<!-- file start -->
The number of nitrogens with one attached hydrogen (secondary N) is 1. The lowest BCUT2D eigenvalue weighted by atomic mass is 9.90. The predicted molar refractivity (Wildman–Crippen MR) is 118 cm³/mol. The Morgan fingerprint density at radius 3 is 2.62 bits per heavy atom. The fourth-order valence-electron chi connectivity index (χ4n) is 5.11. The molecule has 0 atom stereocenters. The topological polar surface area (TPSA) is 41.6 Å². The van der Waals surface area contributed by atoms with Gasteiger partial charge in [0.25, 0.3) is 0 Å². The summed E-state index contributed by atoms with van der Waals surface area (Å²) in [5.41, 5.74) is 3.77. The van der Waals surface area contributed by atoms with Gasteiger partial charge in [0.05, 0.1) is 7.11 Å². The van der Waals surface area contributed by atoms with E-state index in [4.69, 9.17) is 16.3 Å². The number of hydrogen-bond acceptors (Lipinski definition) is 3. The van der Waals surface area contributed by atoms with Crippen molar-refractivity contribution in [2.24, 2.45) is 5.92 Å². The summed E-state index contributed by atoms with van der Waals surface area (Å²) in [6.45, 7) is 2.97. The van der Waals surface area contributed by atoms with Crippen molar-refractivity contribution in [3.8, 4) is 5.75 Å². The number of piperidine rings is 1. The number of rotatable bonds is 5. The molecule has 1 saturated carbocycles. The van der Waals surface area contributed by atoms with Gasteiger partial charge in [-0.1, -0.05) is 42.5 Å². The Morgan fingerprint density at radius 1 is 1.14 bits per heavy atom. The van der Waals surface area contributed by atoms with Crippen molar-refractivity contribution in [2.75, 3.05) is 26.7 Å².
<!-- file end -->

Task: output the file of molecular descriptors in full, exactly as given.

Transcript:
The number of nitrogens with one attached hydrogen (secondary N) is 1. The lowest BCUT2D eigenvalue weighted by atomic mass is 9.90. The predicted molar refractivity (Wildman–Crippen MR) is 118 cm³/mol. The Morgan fingerprint density at radius 3 is 2.62 bits per heavy atom. The fourth-order valence-electron chi connectivity index (χ4n) is 5.11. The molecule has 0 atom stereocenters. The topological polar surface area (TPSA) is 41.6 Å². The van der Waals surface area contributed by atoms with Gasteiger partial charge in [0.25, 0.3) is 0 Å². The summed E-state index contributed by atoms with van der Waals surface area (Å²) in [5.41, 5.74) is 3.77. The van der Waals surface area contributed by atoms with Gasteiger partial charge in [0.05, 0.1) is 7.11 Å². The van der Waals surface area contributed by atoms with E-state index in [4.69, 9.17) is 16.3 Å². The number of hydrogen-bond acceptors (Lipinski definition) is 3. The van der Waals surface area contributed by atoms with Crippen molar-refractivity contribution in [2.24, 2.45) is 5.92 Å². The summed E-state index contributed by atoms with van der Waals surface area (Å²) in [6.45, 7) is 2.97. The van der Waals surface area contributed by atoms with Crippen molar-refractivity contribution in [3.8, 4) is 5.75 Å². The number of piperidine rings is 1. The number of rotatable bonds is 5. The molecule has 1 saturated carbocycles. The van der Waals surface area contributed by atoms with Gasteiger partial charge in [-0.1, -0.05) is 42.5 Å². The Morgan fingerprint density at radius 1 is 1.14 bits per heavy atom. The van der Waals surface area contributed by atoms with Crippen molar-refractivity contribution in [2.75, 3.05) is 26.7 Å².